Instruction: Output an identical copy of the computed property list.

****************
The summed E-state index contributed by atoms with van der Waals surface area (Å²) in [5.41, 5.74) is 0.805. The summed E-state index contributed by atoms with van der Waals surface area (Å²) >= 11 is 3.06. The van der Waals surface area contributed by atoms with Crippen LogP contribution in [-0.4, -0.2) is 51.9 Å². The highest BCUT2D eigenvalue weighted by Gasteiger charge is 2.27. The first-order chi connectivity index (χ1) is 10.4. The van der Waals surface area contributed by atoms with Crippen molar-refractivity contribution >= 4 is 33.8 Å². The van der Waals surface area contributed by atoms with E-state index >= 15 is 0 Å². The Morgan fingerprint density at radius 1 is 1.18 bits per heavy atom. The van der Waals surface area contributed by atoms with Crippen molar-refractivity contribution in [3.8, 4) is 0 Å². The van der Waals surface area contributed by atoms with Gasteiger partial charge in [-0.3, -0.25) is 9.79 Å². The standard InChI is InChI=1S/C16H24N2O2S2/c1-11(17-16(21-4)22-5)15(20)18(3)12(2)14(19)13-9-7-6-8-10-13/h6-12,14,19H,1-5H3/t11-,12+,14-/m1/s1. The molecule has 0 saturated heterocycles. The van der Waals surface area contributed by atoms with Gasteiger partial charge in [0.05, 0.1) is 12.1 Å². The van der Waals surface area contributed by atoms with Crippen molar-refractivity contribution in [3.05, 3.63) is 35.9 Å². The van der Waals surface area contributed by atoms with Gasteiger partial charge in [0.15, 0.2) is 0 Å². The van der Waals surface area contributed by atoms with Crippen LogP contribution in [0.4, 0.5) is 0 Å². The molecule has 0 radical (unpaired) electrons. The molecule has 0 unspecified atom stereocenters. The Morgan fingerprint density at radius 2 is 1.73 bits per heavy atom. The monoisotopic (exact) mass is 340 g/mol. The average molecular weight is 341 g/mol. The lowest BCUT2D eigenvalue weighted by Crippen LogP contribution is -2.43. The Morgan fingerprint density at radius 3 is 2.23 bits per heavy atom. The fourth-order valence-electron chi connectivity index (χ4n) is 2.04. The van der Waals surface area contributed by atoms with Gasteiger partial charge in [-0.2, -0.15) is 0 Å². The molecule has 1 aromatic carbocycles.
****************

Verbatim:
The summed E-state index contributed by atoms with van der Waals surface area (Å²) in [5.41, 5.74) is 0.805. The summed E-state index contributed by atoms with van der Waals surface area (Å²) >= 11 is 3.06. The van der Waals surface area contributed by atoms with Crippen LogP contribution in [-0.4, -0.2) is 51.9 Å². The highest BCUT2D eigenvalue weighted by Gasteiger charge is 2.27. The first-order chi connectivity index (χ1) is 10.4. The van der Waals surface area contributed by atoms with Crippen molar-refractivity contribution >= 4 is 33.8 Å². The van der Waals surface area contributed by atoms with E-state index >= 15 is 0 Å². The Morgan fingerprint density at radius 1 is 1.18 bits per heavy atom. The van der Waals surface area contributed by atoms with Crippen molar-refractivity contribution in [3.8, 4) is 0 Å². The van der Waals surface area contributed by atoms with Gasteiger partial charge in [-0.3, -0.25) is 9.79 Å². The standard InChI is InChI=1S/C16H24N2O2S2/c1-11(17-16(21-4)22-5)15(20)18(3)12(2)14(19)13-9-7-6-8-10-13/h6-12,14,19H,1-5H3/t11-,12+,14-/m1/s1. The molecule has 0 saturated heterocycles. The van der Waals surface area contributed by atoms with Gasteiger partial charge in [0.05, 0.1) is 12.1 Å². The van der Waals surface area contributed by atoms with Crippen molar-refractivity contribution in [3.05, 3.63) is 35.9 Å². The van der Waals surface area contributed by atoms with Gasteiger partial charge in [0.15, 0.2) is 0 Å². The van der Waals surface area contributed by atoms with Crippen LogP contribution in [0.4, 0.5) is 0 Å². The molecule has 0 radical (unpaired) electrons. The molecule has 0 unspecified atom stereocenters. The Morgan fingerprint density at radius 2 is 1.73 bits per heavy atom. The monoisotopic (exact) mass is 340 g/mol. The average molecular weight is 341 g/mol. The lowest BCUT2D eigenvalue weighted by Crippen LogP contribution is -2.43. The Morgan fingerprint density at radius 3 is 2.23 bits per heavy atom. The fourth-order valence-electron chi connectivity index (χ4n) is 2.04. The van der Waals surface area contributed by atoms with Gasteiger partial charge in [-0.2, -0.15) is 0 Å². The molecule has 1 aromatic carbocycles.